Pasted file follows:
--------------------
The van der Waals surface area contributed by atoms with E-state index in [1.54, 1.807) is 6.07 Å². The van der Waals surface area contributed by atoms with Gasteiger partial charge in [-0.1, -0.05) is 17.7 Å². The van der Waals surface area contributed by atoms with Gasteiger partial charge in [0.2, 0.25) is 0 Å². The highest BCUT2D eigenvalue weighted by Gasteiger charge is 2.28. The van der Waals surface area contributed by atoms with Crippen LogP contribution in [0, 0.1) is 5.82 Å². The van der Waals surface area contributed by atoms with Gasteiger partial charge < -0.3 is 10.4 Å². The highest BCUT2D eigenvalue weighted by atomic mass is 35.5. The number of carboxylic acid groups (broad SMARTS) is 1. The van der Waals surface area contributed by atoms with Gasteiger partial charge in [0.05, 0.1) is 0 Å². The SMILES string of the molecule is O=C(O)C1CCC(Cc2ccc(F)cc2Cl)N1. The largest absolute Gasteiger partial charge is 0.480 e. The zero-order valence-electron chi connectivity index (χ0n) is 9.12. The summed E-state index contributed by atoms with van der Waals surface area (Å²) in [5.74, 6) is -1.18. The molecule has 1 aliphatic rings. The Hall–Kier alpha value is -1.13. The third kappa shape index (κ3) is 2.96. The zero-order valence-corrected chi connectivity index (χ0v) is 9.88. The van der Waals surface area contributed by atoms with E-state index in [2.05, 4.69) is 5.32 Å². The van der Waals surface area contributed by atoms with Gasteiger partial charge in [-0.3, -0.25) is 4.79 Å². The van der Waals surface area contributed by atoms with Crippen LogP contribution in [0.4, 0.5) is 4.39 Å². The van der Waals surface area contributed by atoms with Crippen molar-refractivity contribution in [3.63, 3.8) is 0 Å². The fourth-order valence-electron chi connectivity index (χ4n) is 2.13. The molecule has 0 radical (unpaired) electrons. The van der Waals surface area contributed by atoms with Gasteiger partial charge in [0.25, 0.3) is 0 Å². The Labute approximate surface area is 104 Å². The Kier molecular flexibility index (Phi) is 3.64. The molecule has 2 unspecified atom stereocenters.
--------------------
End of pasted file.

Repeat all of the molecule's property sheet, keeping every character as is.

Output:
The van der Waals surface area contributed by atoms with E-state index in [1.54, 1.807) is 6.07 Å². The van der Waals surface area contributed by atoms with Gasteiger partial charge in [-0.1, -0.05) is 17.7 Å². The van der Waals surface area contributed by atoms with Gasteiger partial charge in [0.2, 0.25) is 0 Å². The highest BCUT2D eigenvalue weighted by Gasteiger charge is 2.28. The van der Waals surface area contributed by atoms with Crippen LogP contribution in [0, 0.1) is 5.82 Å². The van der Waals surface area contributed by atoms with Gasteiger partial charge < -0.3 is 10.4 Å². The highest BCUT2D eigenvalue weighted by atomic mass is 35.5. The number of carboxylic acid groups (broad SMARTS) is 1. The van der Waals surface area contributed by atoms with Gasteiger partial charge in [0.05, 0.1) is 0 Å². The SMILES string of the molecule is O=C(O)C1CCC(Cc2ccc(F)cc2Cl)N1. The largest absolute Gasteiger partial charge is 0.480 e. The zero-order valence-electron chi connectivity index (χ0n) is 9.12. The summed E-state index contributed by atoms with van der Waals surface area (Å²) in [5.74, 6) is -1.18. The molecule has 1 aliphatic rings. The Hall–Kier alpha value is -1.13. The third kappa shape index (κ3) is 2.96. The zero-order valence-corrected chi connectivity index (χ0v) is 9.88. The van der Waals surface area contributed by atoms with E-state index in [2.05, 4.69) is 5.32 Å². The van der Waals surface area contributed by atoms with Gasteiger partial charge in [-0.3, -0.25) is 4.79 Å². The van der Waals surface area contributed by atoms with Crippen LogP contribution in [0.4, 0.5) is 4.39 Å². The van der Waals surface area contributed by atoms with Crippen molar-refractivity contribution in [3.63, 3.8) is 0 Å². The fourth-order valence-electron chi connectivity index (χ4n) is 2.13. The molecule has 0 radical (unpaired) electrons. The van der Waals surface area contributed by atoms with Gasteiger partial charge in [0.25, 0.3) is 0 Å². The Labute approximate surface area is 104 Å². The Kier molecular flexibility index (Phi) is 3.64. The molecule has 2 unspecified atom stereocenters.